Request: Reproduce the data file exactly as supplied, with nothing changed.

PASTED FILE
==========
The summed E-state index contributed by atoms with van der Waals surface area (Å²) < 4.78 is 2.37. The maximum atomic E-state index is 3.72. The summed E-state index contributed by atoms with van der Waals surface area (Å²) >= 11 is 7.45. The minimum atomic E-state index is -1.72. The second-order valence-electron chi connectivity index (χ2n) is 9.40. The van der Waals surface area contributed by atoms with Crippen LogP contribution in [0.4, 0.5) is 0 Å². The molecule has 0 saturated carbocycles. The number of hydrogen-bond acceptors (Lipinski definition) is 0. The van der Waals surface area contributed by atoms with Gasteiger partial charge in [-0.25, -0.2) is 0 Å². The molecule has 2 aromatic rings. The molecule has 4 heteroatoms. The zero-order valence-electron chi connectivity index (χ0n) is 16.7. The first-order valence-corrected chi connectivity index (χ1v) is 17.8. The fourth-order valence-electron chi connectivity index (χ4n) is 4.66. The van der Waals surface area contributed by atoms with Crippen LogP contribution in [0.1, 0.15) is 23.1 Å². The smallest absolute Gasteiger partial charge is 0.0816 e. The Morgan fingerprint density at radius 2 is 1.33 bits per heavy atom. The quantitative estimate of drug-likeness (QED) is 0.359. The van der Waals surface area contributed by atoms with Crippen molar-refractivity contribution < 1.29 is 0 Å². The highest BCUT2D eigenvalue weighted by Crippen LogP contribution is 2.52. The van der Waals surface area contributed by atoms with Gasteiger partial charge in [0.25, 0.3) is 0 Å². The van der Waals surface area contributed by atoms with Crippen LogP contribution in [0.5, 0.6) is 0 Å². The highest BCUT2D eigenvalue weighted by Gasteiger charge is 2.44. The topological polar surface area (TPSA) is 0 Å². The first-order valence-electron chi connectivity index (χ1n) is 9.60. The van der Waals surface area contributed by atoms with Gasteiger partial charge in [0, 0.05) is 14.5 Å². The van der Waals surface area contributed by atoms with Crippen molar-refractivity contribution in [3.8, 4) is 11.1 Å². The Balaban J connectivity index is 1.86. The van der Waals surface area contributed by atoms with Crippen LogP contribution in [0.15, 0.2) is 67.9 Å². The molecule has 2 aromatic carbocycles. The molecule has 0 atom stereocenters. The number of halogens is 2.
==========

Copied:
The summed E-state index contributed by atoms with van der Waals surface area (Å²) < 4.78 is 2.37. The maximum atomic E-state index is 3.72. The summed E-state index contributed by atoms with van der Waals surface area (Å²) >= 11 is 7.45. The minimum atomic E-state index is -1.72. The second-order valence-electron chi connectivity index (χ2n) is 9.40. The van der Waals surface area contributed by atoms with Crippen LogP contribution in [0.4, 0.5) is 0 Å². The molecule has 0 saturated carbocycles. The number of hydrogen-bond acceptors (Lipinski definition) is 0. The van der Waals surface area contributed by atoms with Gasteiger partial charge in [-0.25, -0.2) is 0 Å². The molecule has 2 aromatic rings. The molecule has 4 heteroatoms. The zero-order valence-electron chi connectivity index (χ0n) is 16.7. The first-order valence-corrected chi connectivity index (χ1v) is 17.8. The fourth-order valence-electron chi connectivity index (χ4n) is 4.66. The van der Waals surface area contributed by atoms with Crippen LogP contribution in [0.1, 0.15) is 23.1 Å². The smallest absolute Gasteiger partial charge is 0.0816 e. The Morgan fingerprint density at radius 2 is 1.33 bits per heavy atom. The quantitative estimate of drug-likeness (QED) is 0.359. The van der Waals surface area contributed by atoms with Crippen molar-refractivity contribution < 1.29 is 0 Å². The highest BCUT2D eigenvalue weighted by Crippen LogP contribution is 2.52. The van der Waals surface area contributed by atoms with Gasteiger partial charge in [0.25, 0.3) is 0 Å². The van der Waals surface area contributed by atoms with Crippen LogP contribution in [0.5, 0.6) is 0 Å². The highest BCUT2D eigenvalue weighted by Gasteiger charge is 2.44. The topological polar surface area (TPSA) is 0 Å². The first-order valence-electron chi connectivity index (χ1n) is 9.60. The van der Waals surface area contributed by atoms with Gasteiger partial charge in [0, 0.05) is 14.5 Å². The van der Waals surface area contributed by atoms with Crippen molar-refractivity contribution in [3.8, 4) is 11.1 Å². The Balaban J connectivity index is 1.86. The van der Waals surface area contributed by atoms with Crippen LogP contribution in [0.15, 0.2) is 67.9 Å². The molecule has 2 aromatic carbocycles. The molecule has 0 atom stereocenters. The number of halogens is 2.